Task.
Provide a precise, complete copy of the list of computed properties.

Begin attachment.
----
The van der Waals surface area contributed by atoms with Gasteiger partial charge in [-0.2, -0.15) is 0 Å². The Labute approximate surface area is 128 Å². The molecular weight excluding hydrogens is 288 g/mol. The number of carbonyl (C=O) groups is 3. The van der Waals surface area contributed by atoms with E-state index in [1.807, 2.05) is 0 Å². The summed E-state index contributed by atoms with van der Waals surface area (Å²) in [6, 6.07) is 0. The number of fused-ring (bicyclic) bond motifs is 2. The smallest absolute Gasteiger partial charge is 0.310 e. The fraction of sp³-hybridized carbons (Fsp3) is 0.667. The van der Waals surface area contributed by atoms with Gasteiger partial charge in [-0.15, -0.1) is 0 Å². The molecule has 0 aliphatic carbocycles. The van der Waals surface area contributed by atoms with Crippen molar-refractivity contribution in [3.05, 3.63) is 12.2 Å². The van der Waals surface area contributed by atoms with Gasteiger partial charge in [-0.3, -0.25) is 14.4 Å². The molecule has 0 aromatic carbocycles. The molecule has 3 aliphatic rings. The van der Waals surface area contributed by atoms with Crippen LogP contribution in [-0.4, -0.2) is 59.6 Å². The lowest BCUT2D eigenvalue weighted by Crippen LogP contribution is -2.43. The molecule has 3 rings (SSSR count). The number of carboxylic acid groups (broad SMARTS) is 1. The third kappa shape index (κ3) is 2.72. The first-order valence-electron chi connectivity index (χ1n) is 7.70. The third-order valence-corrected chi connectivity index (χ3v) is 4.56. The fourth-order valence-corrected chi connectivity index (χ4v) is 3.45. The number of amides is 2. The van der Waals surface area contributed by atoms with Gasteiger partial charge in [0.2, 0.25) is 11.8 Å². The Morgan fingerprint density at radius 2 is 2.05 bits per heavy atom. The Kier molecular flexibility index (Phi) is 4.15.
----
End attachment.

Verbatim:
The van der Waals surface area contributed by atoms with Gasteiger partial charge in [-0.2, -0.15) is 0 Å². The Labute approximate surface area is 128 Å². The molecular weight excluding hydrogens is 288 g/mol. The number of carbonyl (C=O) groups is 3. The van der Waals surface area contributed by atoms with E-state index in [1.807, 2.05) is 0 Å². The summed E-state index contributed by atoms with van der Waals surface area (Å²) in [6, 6.07) is 0. The number of fused-ring (bicyclic) bond motifs is 2. The smallest absolute Gasteiger partial charge is 0.310 e. The fraction of sp³-hybridized carbons (Fsp3) is 0.667. The van der Waals surface area contributed by atoms with Gasteiger partial charge in [-0.15, -0.1) is 0 Å². The molecule has 0 aliphatic carbocycles. The van der Waals surface area contributed by atoms with Crippen molar-refractivity contribution in [3.05, 3.63) is 12.2 Å². The van der Waals surface area contributed by atoms with Gasteiger partial charge in [-0.3, -0.25) is 14.4 Å². The molecule has 0 aromatic carbocycles. The molecule has 3 aliphatic rings. The van der Waals surface area contributed by atoms with Crippen LogP contribution in [-0.4, -0.2) is 59.6 Å². The lowest BCUT2D eigenvalue weighted by Crippen LogP contribution is -2.43. The molecule has 3 rings (SSSR count). The number of carboxylic acid groups (broad SMARTS) is 1. The third kappa shape index (κ3) is 2.72. The first-order valence-electron chi connectivity index (χ1n) is 7.70. The third-order valence-corrected chi connectivity index (χ3v) is 4.56. The fourth-order valence-corrected chi connectivity index (χ4v) is 3.45. The number of amides is 2. The van der Waals surface area contributed by atoms with Gasteiger partial charge in [0.2, 0.25) is 11.8 Å². The Morgan fingerprint density at radius 2 is 2.05 bits per heavy atom. The Kier molecular flexibility index (Phi) is 4.15.